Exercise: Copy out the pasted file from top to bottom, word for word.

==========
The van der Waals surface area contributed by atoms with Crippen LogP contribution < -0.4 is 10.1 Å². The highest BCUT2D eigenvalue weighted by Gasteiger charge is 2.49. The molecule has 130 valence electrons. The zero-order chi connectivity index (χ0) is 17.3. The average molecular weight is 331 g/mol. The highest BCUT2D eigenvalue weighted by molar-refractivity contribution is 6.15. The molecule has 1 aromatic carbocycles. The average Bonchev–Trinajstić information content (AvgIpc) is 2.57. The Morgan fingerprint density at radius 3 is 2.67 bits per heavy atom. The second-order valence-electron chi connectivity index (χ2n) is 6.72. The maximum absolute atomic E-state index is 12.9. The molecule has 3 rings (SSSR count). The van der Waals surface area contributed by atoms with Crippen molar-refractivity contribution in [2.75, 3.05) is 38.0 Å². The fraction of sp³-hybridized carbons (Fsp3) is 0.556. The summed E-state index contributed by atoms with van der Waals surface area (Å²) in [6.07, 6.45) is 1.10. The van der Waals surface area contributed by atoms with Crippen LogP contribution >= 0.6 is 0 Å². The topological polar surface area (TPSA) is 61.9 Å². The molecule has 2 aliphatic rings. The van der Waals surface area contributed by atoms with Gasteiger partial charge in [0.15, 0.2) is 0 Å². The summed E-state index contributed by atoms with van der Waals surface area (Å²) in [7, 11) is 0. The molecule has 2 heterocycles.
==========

The van der Waals surface area contributed by atoms with Crippen LogP contribution < -0.4 is 10.1 Å². The highest BCUT2D eigenvalue weighted by Gasteiger charge is 2.49. The molecule has 130 valence electrons. The zero-order chi connectivity index (χ0) is 17.3. The average molecular weight is 331 g/mol. The highest BCUT2D eigenvalue weighted by molar-refractivity contribution is 6.15. The molecule has 1 aromatic carbocycles. The average Bonchev–Trinajstić information content (AvgIpc) is 2.57. The Morgan fingerprint density at radius 3 is 2.67 bits per heavy atom. The second-order valence-electron chi connectivity index (χ2n) is 6.72. The maximum absolute atomic E-state index is 12.9. The molecule has 3 rings (SSSR count). The van der Waals surface area contributed by atoms with Crippen molar-refractivity contribution in [2.75, 3.05) is 38.0 Å². The fraction of sp³-hybridized carbons (Fsp3) is 0.556. The summed E-state index contributed by atoms with van der Waals surface area (Å²) in [6.07, 6.45) is 1.10. The van der Waals surface area contributed by atoms with Crippen LogP contribution >= 0.6 is 0 Å². The topological polar surface area (TPSA) is 61.9 Å². The molecule has 2 aliphatic rings. The van der Waals surface area contributed by atoms with Gasteiger partial charge in [0.15, 0.2) is 0 Å². The summed E-state index contributed by atoms with van der Waals surface area (Å²) in [7, 11) is 0. The molecule has 2 heterocycles.